Capturing beluga whale video in the Arctic for the Canadian Museum of Nature

CMN Beluga Cam

The bv02 team is happiest when working in the realms of education, culture and the environment, so in 2012 when we saw an opportunity to bring all of those interests together, we were ecstatic.

Our friends at Arctic Watch Wilderness Lodge were planning another summer of beluga whale observation in Cunningham Inlet at Somerset Island, Nunavut and began talks with us to set up a camera to record the animals’ activities. At the same time, our partner the Canadian Museum of Nature was searching for whale footage for their RBC Blue Water Gallery. With this serendipitous turn of events a new project was born, to set up a whale-watching camera in the north and live stream video to the Museum of Nature here in Ottawa. It was a project none of us will forget.

Every year, visitors to the Arctic Watch Wilderness Lodge are privy to a unique experience when over 2,000 beluga whales converge in the Cunningham Inlet to play and socialize. From mid-July through to the first week of August, these whales find their way to the Inlet to breed, raise their young and enjoy the warm river water. It’s an amazing thing to see, and we were thrilled to be able to help people experience it remotely.

About a month before the whales were expected at Arctic Watch, bv02 set up and began testing a streaming server to capture the video from the Inlet. Once captured, we would then need to convert and rebroadcast the video, so our team worked on using a series of applications to digest the signal and make it available over the internet and within the Museum. With that system in place, it was time to head up to the Arctic and install the hardware required to capture the video. This meant building a series of towers near the shore of Cunningham Inlet on which we mounted solar panels, a satellite dish and a camera, to broadcast the signal up to the streaming server.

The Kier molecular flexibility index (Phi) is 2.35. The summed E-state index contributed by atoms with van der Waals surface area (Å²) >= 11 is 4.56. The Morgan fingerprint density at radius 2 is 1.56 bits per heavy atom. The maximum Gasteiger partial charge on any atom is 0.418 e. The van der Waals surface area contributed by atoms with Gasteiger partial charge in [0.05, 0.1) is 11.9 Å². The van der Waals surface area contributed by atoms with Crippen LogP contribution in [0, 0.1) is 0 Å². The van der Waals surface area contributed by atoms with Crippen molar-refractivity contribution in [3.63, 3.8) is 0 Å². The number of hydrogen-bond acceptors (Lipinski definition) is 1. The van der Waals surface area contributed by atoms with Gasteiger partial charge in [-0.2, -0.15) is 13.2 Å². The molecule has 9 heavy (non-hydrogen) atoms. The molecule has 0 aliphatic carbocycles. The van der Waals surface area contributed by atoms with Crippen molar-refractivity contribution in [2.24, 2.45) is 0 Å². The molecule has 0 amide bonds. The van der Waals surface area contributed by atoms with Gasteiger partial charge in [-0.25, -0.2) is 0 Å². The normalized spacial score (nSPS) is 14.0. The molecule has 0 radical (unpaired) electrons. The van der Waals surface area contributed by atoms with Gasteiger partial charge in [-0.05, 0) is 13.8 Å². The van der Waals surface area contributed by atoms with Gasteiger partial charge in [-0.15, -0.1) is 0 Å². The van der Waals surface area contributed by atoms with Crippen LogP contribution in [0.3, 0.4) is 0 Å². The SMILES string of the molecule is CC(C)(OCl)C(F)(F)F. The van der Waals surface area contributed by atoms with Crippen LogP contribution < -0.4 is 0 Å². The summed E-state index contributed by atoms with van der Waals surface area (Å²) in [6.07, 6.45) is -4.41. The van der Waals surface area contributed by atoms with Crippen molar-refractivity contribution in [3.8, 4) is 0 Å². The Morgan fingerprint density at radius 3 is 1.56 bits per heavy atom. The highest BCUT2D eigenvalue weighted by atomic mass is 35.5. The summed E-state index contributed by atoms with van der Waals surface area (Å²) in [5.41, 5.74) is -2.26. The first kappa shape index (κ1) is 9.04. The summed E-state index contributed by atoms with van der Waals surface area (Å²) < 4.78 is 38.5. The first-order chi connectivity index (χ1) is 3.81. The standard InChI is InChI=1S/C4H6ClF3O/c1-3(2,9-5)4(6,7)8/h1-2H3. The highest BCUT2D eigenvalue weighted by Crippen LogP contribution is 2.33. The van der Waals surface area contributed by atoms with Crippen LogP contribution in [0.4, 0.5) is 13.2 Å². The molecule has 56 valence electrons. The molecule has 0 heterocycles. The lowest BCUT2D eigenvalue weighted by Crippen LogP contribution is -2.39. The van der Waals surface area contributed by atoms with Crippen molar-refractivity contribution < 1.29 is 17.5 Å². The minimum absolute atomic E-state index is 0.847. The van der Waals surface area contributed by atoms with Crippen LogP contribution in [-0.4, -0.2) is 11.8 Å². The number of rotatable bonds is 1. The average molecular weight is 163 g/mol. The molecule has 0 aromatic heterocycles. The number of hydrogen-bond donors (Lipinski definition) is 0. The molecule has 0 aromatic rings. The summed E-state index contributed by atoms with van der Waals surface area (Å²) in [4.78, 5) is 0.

This is where the project’s major challenge hit us. After successfully setting up the hardware, the weather at Somerset Island deteriorated rapidly. It went from sunny with highs of 20˚C to snowstorms with winds gusting up to 80 km/h overnight. When checking on the hardware after the storms had passed, all that remained were a few batteries and the satellite dish. The missing equipment turned up days later several kilometres down shore.

Although the hardware fell victim to the storm, we were able to capture some video of the whales beforehand, and that video was then projected in the RBC Blue Water Gallery and online on the Canadian Museum of Nature’s website. This gave museum visitors and researchers an opportunity to view the most recent migration of belugas to the Inlet and watch their behaviour.

Current plans are to iterate on the hardware to better withstand the special conditions in the Arctic and live stream the belugas during a future summer, as well as set up a similar installation to capture and stream the spring caribou migration at Arctic Haven, Arctic Watch’s sister resort in southern Nunavut. This project was an incredible learning experience for our team, and an amazing opportunity to work with the dedicated teams at Arctic Watch and the Canadian Museum of Nature.

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